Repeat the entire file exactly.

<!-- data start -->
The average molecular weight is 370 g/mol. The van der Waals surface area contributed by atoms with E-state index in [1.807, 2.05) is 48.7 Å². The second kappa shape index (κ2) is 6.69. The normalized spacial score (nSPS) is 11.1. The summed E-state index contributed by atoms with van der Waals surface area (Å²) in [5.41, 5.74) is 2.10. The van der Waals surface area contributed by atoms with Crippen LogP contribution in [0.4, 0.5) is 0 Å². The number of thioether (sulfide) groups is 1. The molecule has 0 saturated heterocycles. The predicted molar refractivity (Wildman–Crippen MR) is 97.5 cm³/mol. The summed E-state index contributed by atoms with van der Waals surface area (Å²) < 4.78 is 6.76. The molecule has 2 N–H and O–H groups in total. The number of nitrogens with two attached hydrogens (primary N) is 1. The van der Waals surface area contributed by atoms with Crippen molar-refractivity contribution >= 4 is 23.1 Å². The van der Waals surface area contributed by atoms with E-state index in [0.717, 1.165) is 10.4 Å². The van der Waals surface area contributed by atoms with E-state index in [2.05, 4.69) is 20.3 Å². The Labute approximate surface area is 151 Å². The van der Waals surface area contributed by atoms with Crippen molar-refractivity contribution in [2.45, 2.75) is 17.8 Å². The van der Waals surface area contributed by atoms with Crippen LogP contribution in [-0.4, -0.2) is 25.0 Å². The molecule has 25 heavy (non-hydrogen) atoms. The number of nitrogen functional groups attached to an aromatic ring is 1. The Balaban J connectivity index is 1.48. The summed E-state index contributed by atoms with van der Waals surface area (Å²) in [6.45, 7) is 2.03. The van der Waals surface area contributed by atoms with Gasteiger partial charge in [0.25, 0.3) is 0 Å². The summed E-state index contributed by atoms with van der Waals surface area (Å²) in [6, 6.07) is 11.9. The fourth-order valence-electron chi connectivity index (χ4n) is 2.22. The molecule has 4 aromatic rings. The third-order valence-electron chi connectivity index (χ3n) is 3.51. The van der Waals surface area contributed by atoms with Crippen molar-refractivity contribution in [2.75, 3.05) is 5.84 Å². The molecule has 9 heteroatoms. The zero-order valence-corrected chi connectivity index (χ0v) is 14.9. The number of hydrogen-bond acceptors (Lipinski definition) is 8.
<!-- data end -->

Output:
The average molecular weight is 370 g/mol. The van der Waals surface area contributed by atoms with E-state index in [1.807, 2.05) is 48.7 Å². The second kappa shape index (κ2) is 6.69. The normalized spacial score (nSPS) is 11.1. The summed E-state index contributed by atoms with van der Waals surface area (Å²) in [5.41, 5.74) is 2.10. The van der Waals surface area contributed by atoms with Crippen LogP contribution in [0.4, 0.5) is 0 Å². The number of thioether (sulfide) groups is 1. The molecule has 0 saturated heterocycles. The predicted molar refractivity (Wildman–Crippen MR) is 97.5 cm³/mol. The summed E-state index contributed by atoms with van der Waals surface area (Å²) < 4.78 is 6.76. The molecule has 2 N–H and O–H groups in total. The number of nitrogens with two attached hydrogens (primary N) is 1. The van der Waals surface area contributed by atoms with Crippen molar-refractivity contribution >= 4 is 23.1 Å². The van der Waals surface area contributed by atoms with E-state index in [0.717, 1.165) is 10.4 Å². The van der Waals surface area contributed by atoms with E-state index in [2.05, 4.69) is 20.3 Å². The Labute approximate surface area is 151 Å². The van der Waals surface area contributed by atoms with Crippen molar-refractivity contribution in [2.45, 2.75) is 17.8 Å². The van der Waals surface area contributed by atoms with Crippen LogP contribution in [-0.4, -0.2) is 25.0 Å². The molecule has 25 heavy (non-hydrogen) atoms. The number of nitrogen functional groups attached to an aromatic ring is 1. The Balaban J connectivity index is 1.48. The summed E-state index contributed by atoms with van der Waals surface area (Å²) in [6.45, 7) is 2.03. The van der Waals surface area contributed by atoms with Gasteiger partial charge in [0.25, 0.3) is 0 Å². The summed E-state index contributed by atoms with van der Waals surface area (Å²) in [6, 6.07) is 11.9. The fourth-order valence-electron chi connectivity index (χ4n) is 2.22. The molecule has 4 aromatic rings. The third-order valence-electron chi connectivity index (χ3n) is 3.51. The van der Waals surface area contributed by atoms with Crippen molar-refractivity contribution in [2.75, 3.05) is 5.84 Å². The molecule has 9 heteroatoms. The zero-order valence-corrected chi connectivity index (χ0v) is 14.9. The number of hydrogen-bond acceptors (Lipinski definition) is 8.